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Constant Velocity Confusion

  1. Sep 30, 2008 #1
    I am doing make-up questions from my General Physics test. This is pretty easy stuff, and I thought I answered correctly, but according to my teacher's comments on my paper it seems like I'm missing something.

    1. The problem statement, all variables and given/known data

    For the data provided, is the velocity for this object constant? How do you know?

    Displacement (cm): 15, 100, 190, 290, 380
    Time (seconds): 0, 3, 6, 9, 12

    2. Relevant equations

    3. The attempt at a solution

    Just by looking at the data I would say it's not constant, but after graphing it, the trend curve is linear, so I wrote my answer as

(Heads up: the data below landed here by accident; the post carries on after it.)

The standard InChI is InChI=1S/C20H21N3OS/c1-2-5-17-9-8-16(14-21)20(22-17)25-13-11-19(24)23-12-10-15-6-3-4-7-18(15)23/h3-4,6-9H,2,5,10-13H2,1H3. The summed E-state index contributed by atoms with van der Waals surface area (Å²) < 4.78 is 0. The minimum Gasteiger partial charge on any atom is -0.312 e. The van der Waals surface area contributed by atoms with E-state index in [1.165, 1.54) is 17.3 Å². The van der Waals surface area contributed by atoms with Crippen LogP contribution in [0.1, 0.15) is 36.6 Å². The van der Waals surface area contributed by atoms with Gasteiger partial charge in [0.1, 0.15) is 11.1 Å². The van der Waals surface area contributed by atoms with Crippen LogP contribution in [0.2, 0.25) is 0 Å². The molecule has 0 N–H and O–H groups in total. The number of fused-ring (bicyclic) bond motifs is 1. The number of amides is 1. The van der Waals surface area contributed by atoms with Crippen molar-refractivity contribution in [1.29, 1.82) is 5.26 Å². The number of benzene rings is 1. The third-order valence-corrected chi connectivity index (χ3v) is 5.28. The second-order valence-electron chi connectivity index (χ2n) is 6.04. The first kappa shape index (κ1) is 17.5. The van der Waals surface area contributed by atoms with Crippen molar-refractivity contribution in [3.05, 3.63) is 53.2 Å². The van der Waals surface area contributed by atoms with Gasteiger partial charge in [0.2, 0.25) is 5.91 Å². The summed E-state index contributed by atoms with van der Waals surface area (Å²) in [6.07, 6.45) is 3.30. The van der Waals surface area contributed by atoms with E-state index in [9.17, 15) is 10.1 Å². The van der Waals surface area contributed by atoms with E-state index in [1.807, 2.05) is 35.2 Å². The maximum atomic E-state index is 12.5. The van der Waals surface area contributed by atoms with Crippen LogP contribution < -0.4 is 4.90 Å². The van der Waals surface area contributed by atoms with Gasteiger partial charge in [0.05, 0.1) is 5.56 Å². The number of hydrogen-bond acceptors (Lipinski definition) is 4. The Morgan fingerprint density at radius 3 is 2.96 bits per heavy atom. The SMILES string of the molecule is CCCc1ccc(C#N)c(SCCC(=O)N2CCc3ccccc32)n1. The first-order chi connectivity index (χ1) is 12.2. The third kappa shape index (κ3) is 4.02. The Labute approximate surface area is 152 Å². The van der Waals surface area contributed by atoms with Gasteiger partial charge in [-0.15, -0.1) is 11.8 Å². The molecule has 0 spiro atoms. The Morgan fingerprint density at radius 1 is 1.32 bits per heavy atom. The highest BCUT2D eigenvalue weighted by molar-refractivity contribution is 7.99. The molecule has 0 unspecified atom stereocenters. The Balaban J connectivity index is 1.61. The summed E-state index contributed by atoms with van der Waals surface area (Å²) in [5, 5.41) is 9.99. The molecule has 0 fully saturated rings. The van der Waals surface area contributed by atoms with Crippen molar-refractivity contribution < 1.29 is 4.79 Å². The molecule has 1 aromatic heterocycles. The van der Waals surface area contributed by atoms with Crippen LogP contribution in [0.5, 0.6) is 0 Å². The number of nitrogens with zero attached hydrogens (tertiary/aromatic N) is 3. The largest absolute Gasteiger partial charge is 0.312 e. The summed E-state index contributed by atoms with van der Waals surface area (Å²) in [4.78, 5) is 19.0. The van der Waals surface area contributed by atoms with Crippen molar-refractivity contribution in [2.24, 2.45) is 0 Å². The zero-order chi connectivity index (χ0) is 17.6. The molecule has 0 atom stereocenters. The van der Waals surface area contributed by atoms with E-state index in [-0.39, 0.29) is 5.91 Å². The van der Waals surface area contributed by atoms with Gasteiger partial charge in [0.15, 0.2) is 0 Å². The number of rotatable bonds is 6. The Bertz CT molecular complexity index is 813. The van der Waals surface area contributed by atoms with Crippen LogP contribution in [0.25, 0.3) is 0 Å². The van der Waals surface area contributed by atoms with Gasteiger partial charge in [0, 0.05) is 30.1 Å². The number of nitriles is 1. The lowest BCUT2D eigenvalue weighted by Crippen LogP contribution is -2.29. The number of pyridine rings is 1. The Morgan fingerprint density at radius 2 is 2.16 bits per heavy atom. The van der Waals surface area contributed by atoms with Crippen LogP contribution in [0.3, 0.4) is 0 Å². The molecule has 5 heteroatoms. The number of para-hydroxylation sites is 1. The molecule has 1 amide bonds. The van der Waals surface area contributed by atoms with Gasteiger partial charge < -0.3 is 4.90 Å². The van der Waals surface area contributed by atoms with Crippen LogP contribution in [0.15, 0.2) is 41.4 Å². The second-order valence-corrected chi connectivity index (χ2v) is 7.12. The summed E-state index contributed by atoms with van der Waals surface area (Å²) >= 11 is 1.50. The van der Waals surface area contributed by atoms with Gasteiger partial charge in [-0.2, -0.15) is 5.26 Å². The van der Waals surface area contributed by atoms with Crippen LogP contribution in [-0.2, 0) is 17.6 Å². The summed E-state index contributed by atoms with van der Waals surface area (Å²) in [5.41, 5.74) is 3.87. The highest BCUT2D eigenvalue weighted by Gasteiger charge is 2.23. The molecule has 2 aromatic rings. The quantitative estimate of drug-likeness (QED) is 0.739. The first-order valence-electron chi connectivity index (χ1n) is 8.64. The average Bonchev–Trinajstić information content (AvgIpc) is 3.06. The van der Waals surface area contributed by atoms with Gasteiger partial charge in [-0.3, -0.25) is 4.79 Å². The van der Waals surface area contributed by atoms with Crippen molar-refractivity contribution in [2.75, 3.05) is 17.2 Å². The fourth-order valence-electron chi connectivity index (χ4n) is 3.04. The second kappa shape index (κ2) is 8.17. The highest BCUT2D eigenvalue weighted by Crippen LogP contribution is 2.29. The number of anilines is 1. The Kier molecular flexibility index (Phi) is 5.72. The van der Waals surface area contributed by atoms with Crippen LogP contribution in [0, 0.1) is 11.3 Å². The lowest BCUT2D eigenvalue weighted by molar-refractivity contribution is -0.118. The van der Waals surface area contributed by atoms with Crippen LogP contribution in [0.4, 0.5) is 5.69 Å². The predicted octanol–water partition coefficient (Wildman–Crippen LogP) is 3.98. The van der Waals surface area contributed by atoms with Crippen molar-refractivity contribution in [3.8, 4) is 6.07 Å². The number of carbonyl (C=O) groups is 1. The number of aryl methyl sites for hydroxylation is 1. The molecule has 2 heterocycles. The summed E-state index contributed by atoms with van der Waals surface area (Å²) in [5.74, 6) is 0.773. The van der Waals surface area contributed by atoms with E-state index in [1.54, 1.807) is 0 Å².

The teacher seemed to accept the answer as correct, but wanted more information because after my answer she wrote

    Is there any other way to explain the fact that the data is linear?
  2. jcsd
  3. Sep 30, 2008 #2
    I sure would be curious to find out what exactly your teacher wants.
  4. Sep 30, 2008 #3
    Yes, because the trend curve is linear and... you're a great teacher?
  5. Sep 30, 2008 #4


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    Hint: If the line had a significant slope, the v-t graph would still be linear, but the velocity would not be constant (the object would be accelerating).
  6. Sep 30, 2008 #5
    But the graph is for position vs time, which is linear. Therefor the Velocity vs. Time graph would have a slope of 0, making it constant velocity.
  7. Sep 30, 2008 #6


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    You're right, i messed that up big time. So I guess you could say "linear with a slope of v'?
  8. Sep 30, 2008 #7
    PhanthomJay: Yeah, I guess the only information I could add is the trend line equation or the slope value. I guess I'll add that and hope it's good enough, thanks.
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